Playboy SA joined the many voices against the rising levels of rape with a racy cover titled No means no.

Cape Town - A controversial anti-rape campaign from a popular men’s magazine has drawn mixed reactions. Playboy SA joined the many voices against the rising levels of rape in the country with a racy cover titled “No means no”.

The cover features the exposed back and buttocks of a woman, with red text sprawled across a black background. The magazine chose the picture because it was “just suggestive enough to attract the reader’s eye without distracting from the main message”, said editor-in-chief Charl du Plessis.

However, Patrick Godana of Sonke Gender Justice Network disagreed.

“We oppose any picture or graphic that depicts women as any less of a human being. These pictures continue to perpetuate stereotypes and strip the dignity of women.”

Godana believes that the pictures were only used as marketing strategies.

Gender Links chief executive Colleen Lowe said: “It is important that all sectors of society join in this campaign. Popular culture – and we include Playboy – has a strong influence; much more so than mainstream media. We are not against anyone enjoying their sexuality.”

Lowe believes that it’s not about one cover, but an overall set of messaging that does little to discourage men’s sense of entitlement in society.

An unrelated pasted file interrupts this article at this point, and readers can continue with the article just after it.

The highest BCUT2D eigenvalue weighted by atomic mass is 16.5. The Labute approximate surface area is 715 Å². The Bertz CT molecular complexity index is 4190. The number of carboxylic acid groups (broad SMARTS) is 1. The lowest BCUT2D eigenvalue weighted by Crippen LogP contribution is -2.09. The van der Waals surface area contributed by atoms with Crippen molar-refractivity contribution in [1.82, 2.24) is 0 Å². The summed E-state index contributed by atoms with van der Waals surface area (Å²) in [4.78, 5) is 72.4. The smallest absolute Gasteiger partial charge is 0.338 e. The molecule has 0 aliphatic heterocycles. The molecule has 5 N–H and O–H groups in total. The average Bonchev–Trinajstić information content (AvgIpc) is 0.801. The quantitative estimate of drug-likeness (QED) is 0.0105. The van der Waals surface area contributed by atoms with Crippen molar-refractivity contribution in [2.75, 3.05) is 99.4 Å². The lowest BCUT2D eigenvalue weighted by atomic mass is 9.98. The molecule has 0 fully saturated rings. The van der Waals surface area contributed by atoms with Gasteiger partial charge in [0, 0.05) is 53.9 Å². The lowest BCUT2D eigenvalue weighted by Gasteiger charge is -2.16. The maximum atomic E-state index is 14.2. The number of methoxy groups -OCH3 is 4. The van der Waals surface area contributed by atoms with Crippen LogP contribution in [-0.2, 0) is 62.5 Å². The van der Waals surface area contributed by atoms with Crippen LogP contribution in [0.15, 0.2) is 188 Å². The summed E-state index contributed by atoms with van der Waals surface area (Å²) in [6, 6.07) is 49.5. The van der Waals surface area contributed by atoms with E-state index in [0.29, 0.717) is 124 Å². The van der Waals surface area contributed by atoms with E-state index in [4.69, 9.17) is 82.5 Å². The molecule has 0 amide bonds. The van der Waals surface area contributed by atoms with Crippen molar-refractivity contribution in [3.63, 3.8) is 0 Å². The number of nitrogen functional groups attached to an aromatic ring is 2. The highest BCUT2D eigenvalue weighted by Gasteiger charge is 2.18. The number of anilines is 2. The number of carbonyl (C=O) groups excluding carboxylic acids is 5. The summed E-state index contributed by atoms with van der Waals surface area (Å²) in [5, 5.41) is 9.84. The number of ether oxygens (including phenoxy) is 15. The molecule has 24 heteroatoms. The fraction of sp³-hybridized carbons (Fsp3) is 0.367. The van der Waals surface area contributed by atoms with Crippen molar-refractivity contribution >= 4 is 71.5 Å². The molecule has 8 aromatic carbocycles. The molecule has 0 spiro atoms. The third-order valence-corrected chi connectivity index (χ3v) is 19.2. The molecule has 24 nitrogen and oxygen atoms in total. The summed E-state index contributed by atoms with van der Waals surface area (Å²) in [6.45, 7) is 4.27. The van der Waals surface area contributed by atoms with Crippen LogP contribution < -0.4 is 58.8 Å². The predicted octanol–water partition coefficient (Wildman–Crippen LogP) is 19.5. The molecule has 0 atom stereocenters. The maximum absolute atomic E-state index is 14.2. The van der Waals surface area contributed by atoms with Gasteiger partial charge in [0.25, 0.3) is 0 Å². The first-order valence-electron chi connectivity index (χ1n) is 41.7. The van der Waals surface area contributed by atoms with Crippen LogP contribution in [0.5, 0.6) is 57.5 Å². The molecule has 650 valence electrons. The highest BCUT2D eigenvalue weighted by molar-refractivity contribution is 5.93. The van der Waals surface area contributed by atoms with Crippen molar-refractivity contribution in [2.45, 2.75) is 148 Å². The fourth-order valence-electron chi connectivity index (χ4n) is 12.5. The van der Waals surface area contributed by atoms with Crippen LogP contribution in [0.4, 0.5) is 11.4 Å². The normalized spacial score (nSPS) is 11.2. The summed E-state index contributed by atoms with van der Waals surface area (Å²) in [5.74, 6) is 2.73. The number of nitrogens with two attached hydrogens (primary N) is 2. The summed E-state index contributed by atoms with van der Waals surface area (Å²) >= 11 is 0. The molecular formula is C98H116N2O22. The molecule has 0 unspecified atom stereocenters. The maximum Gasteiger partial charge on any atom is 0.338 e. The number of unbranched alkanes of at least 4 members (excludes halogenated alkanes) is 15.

“Where Playboy misses the point is that in our society it’s almost always women who are presented as objects for men’s pleasure, not men. Are women not also entitled to enjoy their sexuality and to admire beautiful men?”

Du Plessis has lashed out against what he calls the “misperceptions among South Africans about what Playboy is about”.

“It is part of our mission to promote a mature and respectful enjoyment of sexuality, by men and women alike.”

He believes the behaviour that needs changing is that of men.

“As a men’s lifestyle publication, and especially one that promotes the enjoyment of sexuality in a responsible and respectful manner, it is natural for us to reach out to a male audience and offer them deeper insight as well as practical steps on how to make a change and to get involved.”

Du Plessis said the cover has been misinterpreted by people who believe that the only solution is to deny sexual nature.

“There is nothing shameful about sexuality and desire. The shame in this country comes from the manner in which men deal with it.”

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Cape Argus